Tuesday, 11 October 2011

A Certain Sugar Molecule May Have Affected Human Evolution

Turkana Boy, a  nearly complete skeleton of the
now extinct Homo erectus, an early form of human which
was a dominant predator across the globe
Many different factors have affected human evolution. Climate change, interbreeding with Neanderthals and Denisovans have all made their mark upon our species. Now scientists from the University of California San Diego School of Medicine say that a certain kind of sugar molecule also changed the way we evolved. Sugar comes in many forms. Sucrose, more commonly known as table sugar, is used in sweet foods and glucose is the substance which is used by all lifeforms on Earth.

However there are less well known forms such as fructose, galactose or xylose. The particular sugar that the scientists studied was another bizarre example called sialic acid. These sugar molecules are found on the surfaces of cells where they aid chemical interactions with other cells. The acid comes in a series of different forms, each of which is used by different creatures. Millions of year ago, the various forms of ape shared a type of sialic acid known as N-glycolyneuraminic acid, better known as Neu5Gc.

Scientists believe that around 3 million years ago the malaria parasite caused a slight mutation in the genetic code of human ancestors which inhibited certain enzymes from creating the Neu5Gc molecule. As a result, humans produced another variant of sialic acid called Neu5Ac which is a primitive precursor to Neu5Gc. However this change only occured when humans became dominant predators.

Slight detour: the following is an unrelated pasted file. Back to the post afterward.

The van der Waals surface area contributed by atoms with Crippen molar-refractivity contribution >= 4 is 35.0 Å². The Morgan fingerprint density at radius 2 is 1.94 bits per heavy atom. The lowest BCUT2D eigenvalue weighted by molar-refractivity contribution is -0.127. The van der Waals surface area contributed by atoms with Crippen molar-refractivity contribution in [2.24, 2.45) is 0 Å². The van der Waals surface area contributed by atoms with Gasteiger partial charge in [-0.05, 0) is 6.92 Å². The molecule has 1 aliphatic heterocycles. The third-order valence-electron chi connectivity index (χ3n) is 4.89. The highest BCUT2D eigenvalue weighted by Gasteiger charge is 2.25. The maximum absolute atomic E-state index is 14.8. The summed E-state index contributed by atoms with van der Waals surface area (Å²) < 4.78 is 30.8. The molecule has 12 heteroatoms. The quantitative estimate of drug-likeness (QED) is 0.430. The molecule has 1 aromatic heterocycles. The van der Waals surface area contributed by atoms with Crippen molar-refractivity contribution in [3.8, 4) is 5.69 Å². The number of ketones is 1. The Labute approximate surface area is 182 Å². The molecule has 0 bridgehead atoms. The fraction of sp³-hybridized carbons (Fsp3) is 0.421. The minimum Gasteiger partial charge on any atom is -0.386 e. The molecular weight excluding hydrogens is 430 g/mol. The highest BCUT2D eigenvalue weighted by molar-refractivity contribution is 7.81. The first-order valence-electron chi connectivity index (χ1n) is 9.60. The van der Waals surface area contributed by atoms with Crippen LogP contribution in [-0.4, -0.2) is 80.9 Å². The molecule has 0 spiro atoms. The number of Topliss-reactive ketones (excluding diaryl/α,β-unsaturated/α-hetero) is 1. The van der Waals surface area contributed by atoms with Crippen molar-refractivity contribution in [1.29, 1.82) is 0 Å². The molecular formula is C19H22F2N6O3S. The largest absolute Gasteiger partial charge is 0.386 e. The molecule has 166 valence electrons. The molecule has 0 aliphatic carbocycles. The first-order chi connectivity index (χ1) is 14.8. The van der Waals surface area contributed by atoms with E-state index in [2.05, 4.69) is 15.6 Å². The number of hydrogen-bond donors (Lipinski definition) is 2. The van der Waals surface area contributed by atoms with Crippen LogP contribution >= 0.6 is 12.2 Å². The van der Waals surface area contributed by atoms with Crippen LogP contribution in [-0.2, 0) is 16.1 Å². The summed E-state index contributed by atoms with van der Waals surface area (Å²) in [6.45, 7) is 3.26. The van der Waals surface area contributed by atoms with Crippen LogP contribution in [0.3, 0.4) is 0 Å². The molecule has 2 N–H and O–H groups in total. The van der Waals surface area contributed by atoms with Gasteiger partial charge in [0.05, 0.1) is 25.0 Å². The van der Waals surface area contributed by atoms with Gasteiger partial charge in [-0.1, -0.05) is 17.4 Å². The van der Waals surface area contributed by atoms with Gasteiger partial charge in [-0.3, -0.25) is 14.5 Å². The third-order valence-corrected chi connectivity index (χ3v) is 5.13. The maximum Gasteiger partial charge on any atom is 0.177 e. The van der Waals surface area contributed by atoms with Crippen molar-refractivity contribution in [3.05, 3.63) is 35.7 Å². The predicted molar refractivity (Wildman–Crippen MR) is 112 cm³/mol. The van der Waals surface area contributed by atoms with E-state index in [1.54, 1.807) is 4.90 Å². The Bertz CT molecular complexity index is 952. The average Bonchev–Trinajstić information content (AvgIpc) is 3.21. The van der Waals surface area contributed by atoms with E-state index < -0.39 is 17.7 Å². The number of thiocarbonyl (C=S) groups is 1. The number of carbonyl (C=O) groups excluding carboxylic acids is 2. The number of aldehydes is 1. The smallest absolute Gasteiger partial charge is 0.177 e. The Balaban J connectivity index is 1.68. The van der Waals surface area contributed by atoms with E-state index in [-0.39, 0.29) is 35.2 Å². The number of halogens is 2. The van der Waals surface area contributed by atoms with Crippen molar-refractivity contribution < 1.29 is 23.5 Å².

'It's hard to be sure exactly what happened because evolution works on so many things simultaneously, but the change in sialic acid meant that early humans developed an immune response to Neu5Gc,' said Dr Pascal Gagneux, an evolutionary biologist and associate professor of cellular and molecular medicine at UC San Diego. It became viewed by their immune systems as foreign, something to be destroyed. At about the same time, they started eating red meat, a major source of Neu5Gc, which may have further stimulated the immune response.'

In mammals, pregnancy is a process which is so energy demanding, that it can be fatal for the mother. Therefore only the best suited sperm will fertilise the egg. Primarily it is a case of the first to the finish line. Sperm then pass through the uterus which is patrolled by vast numbers of antibodies, cells similar to the white blood cells which deal with foreign biological threats.

Anything foreign is targeted and destroyed which is why out of the millions of sperm which begin to make their way towards the egg, less than 20 will reach their goal and only one will fertilise the egg. As sperm are cells, they use the sialic acid coating to communicate with other cells. Some may have used the Neu5Gc acid from their diet of red meat, due to their new position as dominant predators. Therefore these Neu5Gc positive sperm would have been targeted and destroyed by the antibodies in the uterus.

We know that around 3 million years ago, one of the early humans, Homo habilis, began to hunt, scavenge and eat meat. Not only did this increase brain size and allow them to use tools, but this diet may have weeded out the Neu5Gc acid from their bodies thus reducing the chances of fertilisation by sperm carrying this particular molecule. By making research models using mice and ape sperm which carry different variants of sialic acid, scientists found that such a genetic change could have happened between the evolution of proto hominids and true members of the genus Homo.

Interestingly, they found that a 100% infertility rate was not necessary for the transition. Most importantly, a slight change could have affected the evolution of our immune system by changing antibody defence systems based upon a preference to different types of sialic acid.

This would be similar to updating the virus database for a firewall in a computer.'We suggest that the immune mechanism described here was involved in the origin of the genus Homo,' said study co-author Ajit Varki, MD, Director of the Center for Academic Research and Training in Anthropogeny at UC San Diego.